I’ve spent most of last week looking at recording features in SimCoupe, with initial support for sound/video and future support for input recording (more on that one in a future posting):
This was very easy to do as the data is already in PCM format ready to be written to a wave file. I simply write the RIFF/WAV header, append each new frame of PCM data, then seek back and write the final block+data lengths in the header before closing the file.Wave files were the obvious choice for export as they’re universally supported and can always be converted/compressed for other uses. It would also be relatively easy to export through a codec under Windows, to write directly in a different format, but that’s something for a future version.I currently record only the SAA 1099 sound output, as that’s the only readily available source of sound chip data. SimCoupe use hardware mixing (if available), so I don’t have access to the fully mixed stream (SAA, beeper, DACs and tape). The core is being changed to use software mixing instead, and full recording support will be available once that is done.
Sound recordings can optionally have silence trimmed from the start and end, as that’s something users will typically want. Another option allows recordings to be split into separate files, if there’s a enough (user-definable) silence between them.
Here’s a sample recording of the Sophistry music, converted to MP3.
The plan is to write AVI files with a hand-coded MRLE encoder, using Microsoft’s Run-Length Encoding format. It’s a simple format, and seems reasonably well supported on different platforms. MRLE supports up to 256 colours (we need only 128), and the run-length encoding is very well suited to the our simple images.That isstill the plan, but I got side-tracked before I completely finished it! I was inspired by the animated GIF recording in the _SPIN_Spectrum emulator and decided to implement that in SimCoupe before AVI. GIF is ideal for use on web pages, and the LZW compression is again well suited to our clean images.GIF supports sub-image updates, so only the smallest change rectangle needs to be drawn between similar frames. Transparency allows the re-use of colours from the same position in the previous frame, cutting the size down even further. However, care does need to be taken when deciding between transparency and a solid colour, to maximise the run lengths for LZW to compress.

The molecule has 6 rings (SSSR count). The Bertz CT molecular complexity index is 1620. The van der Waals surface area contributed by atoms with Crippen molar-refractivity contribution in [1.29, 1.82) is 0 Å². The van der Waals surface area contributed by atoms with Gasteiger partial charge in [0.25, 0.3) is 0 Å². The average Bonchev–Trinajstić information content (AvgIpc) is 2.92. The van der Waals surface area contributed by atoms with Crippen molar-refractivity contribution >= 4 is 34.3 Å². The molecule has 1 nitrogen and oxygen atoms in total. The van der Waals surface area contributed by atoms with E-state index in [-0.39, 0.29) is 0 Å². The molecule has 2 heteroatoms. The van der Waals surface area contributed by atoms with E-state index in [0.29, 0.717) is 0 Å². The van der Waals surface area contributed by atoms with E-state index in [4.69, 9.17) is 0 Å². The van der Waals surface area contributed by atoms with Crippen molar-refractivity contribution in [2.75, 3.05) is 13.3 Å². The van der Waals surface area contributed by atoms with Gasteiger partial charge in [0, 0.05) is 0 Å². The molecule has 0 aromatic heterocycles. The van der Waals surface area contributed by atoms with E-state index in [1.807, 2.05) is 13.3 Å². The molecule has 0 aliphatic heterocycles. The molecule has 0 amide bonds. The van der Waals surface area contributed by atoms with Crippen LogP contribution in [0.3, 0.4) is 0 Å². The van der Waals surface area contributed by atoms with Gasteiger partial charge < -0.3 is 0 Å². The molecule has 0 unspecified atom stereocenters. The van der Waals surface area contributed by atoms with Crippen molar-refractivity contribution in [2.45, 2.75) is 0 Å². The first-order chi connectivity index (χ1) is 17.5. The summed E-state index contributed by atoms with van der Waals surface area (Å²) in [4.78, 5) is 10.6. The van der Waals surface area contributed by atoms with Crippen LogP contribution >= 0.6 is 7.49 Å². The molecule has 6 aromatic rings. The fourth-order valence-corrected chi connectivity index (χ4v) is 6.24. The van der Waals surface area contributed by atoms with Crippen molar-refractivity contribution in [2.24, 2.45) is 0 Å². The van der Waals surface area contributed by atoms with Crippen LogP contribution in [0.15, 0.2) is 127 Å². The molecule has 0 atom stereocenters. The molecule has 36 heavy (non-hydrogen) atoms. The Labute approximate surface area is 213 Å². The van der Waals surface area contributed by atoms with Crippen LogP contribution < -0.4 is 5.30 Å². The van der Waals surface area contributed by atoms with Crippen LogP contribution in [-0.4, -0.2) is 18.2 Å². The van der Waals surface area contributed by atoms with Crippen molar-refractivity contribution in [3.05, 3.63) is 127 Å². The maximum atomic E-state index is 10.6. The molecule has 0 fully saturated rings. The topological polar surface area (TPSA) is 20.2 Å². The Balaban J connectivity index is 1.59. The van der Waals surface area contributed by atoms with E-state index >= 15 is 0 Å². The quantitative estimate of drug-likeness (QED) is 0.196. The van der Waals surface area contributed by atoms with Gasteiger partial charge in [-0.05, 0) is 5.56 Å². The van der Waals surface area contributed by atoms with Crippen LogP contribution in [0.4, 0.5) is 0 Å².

Before each frame image is a block defining how long the frame should remain visible. As well as controlling the overall animation speed, this allows us to store neighbouring identical frames for free. You simply increase the delay by 20ms for each identical display frame.
For smooth animation the recordings should ideally use full (50 fps) or half (25 fps) framerate. Firefox plays these perfectly, but Internet Explorer and Opera limit the animation speed to around 15 fps. Faster animations are simply played in slow motion, rather than skipping frames to maintain full speed. For this reason I’ve included an option to set the framerate, so 16.66 fps (1 in 3 frames) can be used when IE support is needed.
I’ve also included a feature that can help record repeated sections, to be played over and over with the GIF loop feature. Recording starts after the next change of image, and continues until the changed image is seen for a second time. It’s perfect for preserving the flash attribute (see reset screen below), or repeating sections in games or demos (see the SAM Juggler image below).
The output GIF sizes are very respectable, but a decent GIF optimiser should be able to squeeze them down further. The images I create include a full SAM palette of 128 colours, as I’ve no idea which colours will be used during the recording. The palette in optimised images will typically include only used colours, reducing the LZW token count and the final compressed size. However, forcing the optimiser to use the original palette may give a larger file than my original! 🙂
The following GIF animations were recorded by SimCoupe. The first shows a few lines of BASIC being entered, the second is the first 3 levels of Manic Miner, and the final one is a looped section from SAM Juggler. As they are all recorded at 25 fps, I’d recommend viewing them using Firefox or Chrome:
The final sample is what you see when holding in the SAM reset button:
It’s a mode 1 view of RAM page 0, which is where the system variables are stored. The Spectrum-style flashing attributes alternate every 16 frames (320ms), which is perfect for a simple 2-frame looping animation. And at only 3.125 fps even IE can manage to display it at the correct speed!